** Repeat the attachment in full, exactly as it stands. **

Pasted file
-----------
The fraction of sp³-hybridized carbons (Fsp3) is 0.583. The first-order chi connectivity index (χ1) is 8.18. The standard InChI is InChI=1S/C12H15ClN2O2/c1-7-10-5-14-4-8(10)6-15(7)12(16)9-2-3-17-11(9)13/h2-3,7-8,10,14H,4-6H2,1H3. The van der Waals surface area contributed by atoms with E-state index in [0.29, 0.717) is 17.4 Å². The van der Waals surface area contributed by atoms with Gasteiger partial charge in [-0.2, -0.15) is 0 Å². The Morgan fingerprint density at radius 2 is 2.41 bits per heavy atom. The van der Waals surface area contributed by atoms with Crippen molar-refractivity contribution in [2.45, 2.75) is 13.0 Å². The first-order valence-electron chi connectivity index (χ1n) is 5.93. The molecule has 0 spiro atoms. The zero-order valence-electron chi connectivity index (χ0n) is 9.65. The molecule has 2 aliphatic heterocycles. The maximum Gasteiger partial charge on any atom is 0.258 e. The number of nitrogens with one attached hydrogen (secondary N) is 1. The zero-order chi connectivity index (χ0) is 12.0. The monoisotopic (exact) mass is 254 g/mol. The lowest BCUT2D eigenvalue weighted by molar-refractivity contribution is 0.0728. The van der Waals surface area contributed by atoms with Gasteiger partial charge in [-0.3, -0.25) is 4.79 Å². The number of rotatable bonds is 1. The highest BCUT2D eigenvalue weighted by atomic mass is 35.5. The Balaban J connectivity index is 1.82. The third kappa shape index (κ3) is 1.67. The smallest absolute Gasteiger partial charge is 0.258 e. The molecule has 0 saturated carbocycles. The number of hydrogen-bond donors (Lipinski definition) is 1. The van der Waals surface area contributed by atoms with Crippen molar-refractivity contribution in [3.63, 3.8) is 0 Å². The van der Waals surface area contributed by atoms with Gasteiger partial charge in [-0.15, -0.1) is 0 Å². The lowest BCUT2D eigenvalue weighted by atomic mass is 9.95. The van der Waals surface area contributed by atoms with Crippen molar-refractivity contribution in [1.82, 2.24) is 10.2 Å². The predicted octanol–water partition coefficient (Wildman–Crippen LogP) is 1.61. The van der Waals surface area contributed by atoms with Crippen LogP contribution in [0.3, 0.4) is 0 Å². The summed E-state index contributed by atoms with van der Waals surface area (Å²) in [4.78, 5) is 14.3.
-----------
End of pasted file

The fraction of sp³-hybridized carbons (Fsp3) is 0.583. The first-order chi connectivity index (χ1) is 8.18. The standard InChI is InChI=1S/C12H15ClN2O2/c1-7-10-5-14-4-8(10)6-15(7)12(16)9-2-3-17-11(9)13/h2-3,7-8,10,14H,4-6H2,1H3. The van der Waals surface area contributed by atoms with E-state index in [0.29, 0.717) is 17.4 Å². The van der Waals surface area contributed by atoms with Gasteiger partial charge in [-0.2, -0.15) is 0 Å². The Morgan fingerprint density at radius 2 is 2.41 bits per heavy atom. The van der Waals surface area contributed by atoms with Crippen molar-refractivity contribution in [2.45, 2.75) is 13.0 Å². The first-order valence-electron chi connectivity index (χ1n) is 5.93. The molecule has 0 spiro atoms. The zero-order valence-electron chi connectivity index (χ0n) is 9.65. The molecule has 2 aliphatic heterocycles. The maximum Gasteiger partial charge on any atom is 0.258 e. The number of nitrogens with one attached hydrogen (secondary N) is 1. The zero-order chi connectivity index (χ0) is 12.0. The monoisotopic (exact) mass is 254 g/mol. The lowest BCUT2D eigenvalue weighted by molar-refractivity contribution is 0.0728. The van der Waals surface area contributed by atoms with Gasteiger partial charge in [-0.3, -0.25) is 4.79 Å². The number of rotatable bonds is 1. The highest BCUT2D eigenvalue weighted by atomic mass is 35.5. The Balaban J connectivity index is 1.82. The third kappa shape index (κ3) is 1.67. The smallest absolute Gasteiger partial charge is 0.258 e. The molecule has 0 saturated carbocycles. The number of hydrogen-bond donors (Lipinski definition) is 1. The van der Waals surface area contributed by atoms with Crippen molar-refractivity contribution in [3.63, 3.8) is 0 Å². The van der Waals surface area contributed by atoms with Gasteiger partial charge in [-0.15, -0.1) is 0 Å². The lowest BCUT2D eigenvalue weighted by atomic mass is 9.95. The van der Waals surface area contributed by atoms with Crippen molar-refractivity contribution in [1.82, 2.24) is 10.2 Å². The predicted octanol–water partition coefficient (Wildman–Crippen LogP) is 1.61. The van der Waals surface area contributed by atoms with Crippen LogP contribution in [0.3, 0.4) is 0 Å². The summed E-state index contributed by atoms with van der Waals surface area (Å²) in [4.78, 5) is 14.3.